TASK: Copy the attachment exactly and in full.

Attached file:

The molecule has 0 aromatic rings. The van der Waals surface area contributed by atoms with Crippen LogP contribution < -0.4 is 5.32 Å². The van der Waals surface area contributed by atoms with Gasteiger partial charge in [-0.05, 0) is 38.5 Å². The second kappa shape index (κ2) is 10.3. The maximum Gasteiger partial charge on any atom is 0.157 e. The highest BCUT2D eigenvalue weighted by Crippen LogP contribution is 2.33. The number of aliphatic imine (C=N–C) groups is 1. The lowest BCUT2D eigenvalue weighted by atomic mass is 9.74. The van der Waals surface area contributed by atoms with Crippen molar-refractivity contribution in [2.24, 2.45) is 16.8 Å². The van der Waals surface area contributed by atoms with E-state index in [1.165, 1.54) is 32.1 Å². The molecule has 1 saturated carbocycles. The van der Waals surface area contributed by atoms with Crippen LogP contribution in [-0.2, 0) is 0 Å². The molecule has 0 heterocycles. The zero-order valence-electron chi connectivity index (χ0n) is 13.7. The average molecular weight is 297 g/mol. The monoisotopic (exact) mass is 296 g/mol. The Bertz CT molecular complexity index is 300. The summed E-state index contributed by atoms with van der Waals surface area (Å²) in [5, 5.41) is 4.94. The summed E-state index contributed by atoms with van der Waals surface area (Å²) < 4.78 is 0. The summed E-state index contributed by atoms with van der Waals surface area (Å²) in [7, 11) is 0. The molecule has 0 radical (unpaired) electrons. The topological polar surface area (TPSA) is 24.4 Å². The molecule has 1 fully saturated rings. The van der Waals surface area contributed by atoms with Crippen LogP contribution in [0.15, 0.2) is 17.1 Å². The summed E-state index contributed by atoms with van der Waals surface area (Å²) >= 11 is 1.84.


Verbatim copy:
The molecule has 0 aromatic rings. The van der Waals surface area contributed by atoms with Crippen LogP contribution < -0.4 is 5.32 Å². The van der Waals surface area contributed by atoms with Gasteiger partial charge in [-0.05, 0) is 38.5 Å². The second kappa shape index (κ2) is 10.3. The maximum Gasteiger partial charge on any atom is 0.157 e. The highest BCUT2D eigenvalue weighted by Crippen LogP contribution is 2.33. The number of aliphatic imine (C=N–C) groups is 1. The lowest BCUT2D eigenvalue weighted by atomic mass is 9.74. The van der Waals surface area contributed by atoms with Crippen molar-refractivity contribution in [2.24, 2.45) is 16.8 Å². The van der Waals surface area contributed by atoms with E-state index in [1.165, 1.54) is 32.1 Å². The molecule has 1 saturated carbocycles. The van der Waals surface area contributed by atoms with Crippen LogP contribution in [-0.2, 0) is 0 Å². The molecule has 0 heterocycles. The zero-order valence-electron chi connectivity index (χ0n) is 13.7. The average molecular weight is 297 g/mol. The monoisotopic (exact) mass is 296 g/mol. The Bertz CT molecular complexity index is 300. The summed E-state index contributed by atoms with van der Waals surface area (Å²) in [5, 5.41) is 4.94. The summed E-state index contributed by atoms with van der Waals surface area (Å²) < 4.78 is 0. The summed E-state index contributed by atoms with van der Waals surface area (Å²) in [7, 11) is 0. The molecule has 0 radical (unpaired) electrons. The topological polar surface area (TPSA) is 24.4 Å². The molecule has 1 fully saturated rings. The van der Waals surface area contributed by atoms with Crippen LogP contribution in [0.15, 0.2) is 17.1 Å². The summed E-state index contributed by atoms with van der Waals surface area (Å²) >= 11 is 1.84.